Syafiatudina (Indonesia) works as a writer and curator. Her artistic practice has been formed by her explorations on various issues regarding social movements, the problem of work, collectivity, the formation of political subjects, and critical pedagogy. Dina is a member of KUNCI - a collective for research-action and publishing in Yogyakarta. KUNCI experiments with methods in producing and sharing knowledge through the act of studying together at the intersections between affective, manual and intellectual labour. Since its founding in 1999 in Yogyakarta, Indonesia, KUNCI has been continuously transforming its structure, ways and medium of working. Initially formed as a cultural studies study group, at present KUNCI’s practices focus on collectivizing study, by way of space-making, discussion, library, research, publishing, press and school-organizing. KUNCI traverses and connects institutional, disciplinary and local boundaries. KUNCI’S membership is based on friendship and informality, as well as self-organized and collaborative principles.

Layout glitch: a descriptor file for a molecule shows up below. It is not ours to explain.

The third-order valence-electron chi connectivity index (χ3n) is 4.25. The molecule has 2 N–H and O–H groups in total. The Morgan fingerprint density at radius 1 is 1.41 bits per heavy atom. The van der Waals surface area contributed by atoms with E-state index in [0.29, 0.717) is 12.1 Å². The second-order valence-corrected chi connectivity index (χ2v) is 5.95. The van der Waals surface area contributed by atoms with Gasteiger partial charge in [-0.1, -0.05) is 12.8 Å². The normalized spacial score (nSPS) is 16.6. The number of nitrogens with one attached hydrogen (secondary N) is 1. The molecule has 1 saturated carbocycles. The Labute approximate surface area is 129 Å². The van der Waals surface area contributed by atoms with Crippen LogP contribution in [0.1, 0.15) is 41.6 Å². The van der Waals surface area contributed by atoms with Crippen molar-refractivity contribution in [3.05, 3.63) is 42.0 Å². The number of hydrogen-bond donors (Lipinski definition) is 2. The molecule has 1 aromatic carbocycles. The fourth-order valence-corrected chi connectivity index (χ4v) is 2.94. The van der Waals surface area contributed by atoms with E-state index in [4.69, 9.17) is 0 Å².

Project Advisors and Coordinators:
Adam Knee (LASALLE), Mitha Budhyarto (LASALLE), Philippe Peycam (IIAS), Martina van den Haak (IIAS)
Corrie Tan, Claudia König, Dana Chan, convenor Syafiatudina
In the recording Corrie Tan, Claudia König and Dana Chan discussed with co-convenor Syafiatudina about various forms of inquiries and initiatives which emerged out of precarious conditions of work and life. We are looking for resonances by mirroring our reflections.
Precarious Times: A Storytelling Approach
Khayal Trivedi, Ahmed Abid Khan, convenor Chen Yun
Ahmed Abid narrates in his Masked Memo about the challenges he faced during the pandemic and the meaning of masks during this enduring period. Khayal Trivedi reflects on cultural networks and his own experience in precarious times.
Within the Ring of Fire: Regional Collective Work on Mutual Aid, Cultural Histories, and Precarity
Neel Banerjee, Erin Wilkerson, Alex Tam, Kenneth Tay, Zoénie Deng, Linda Kencana, convenor Dev Pathak
The Pacific Ring of Fire, encircling eastern Asia and Australia, as well as western America, produces the majority of the world’s earthquakes, wildfires, and volcanic activities due to its proximity to tectonic plates. This group approached the ISGS theme from the notion Ring of Fire. Read the full text here.
A Virtual Ramayana Joint Performance of Khon and Balinese Sendratari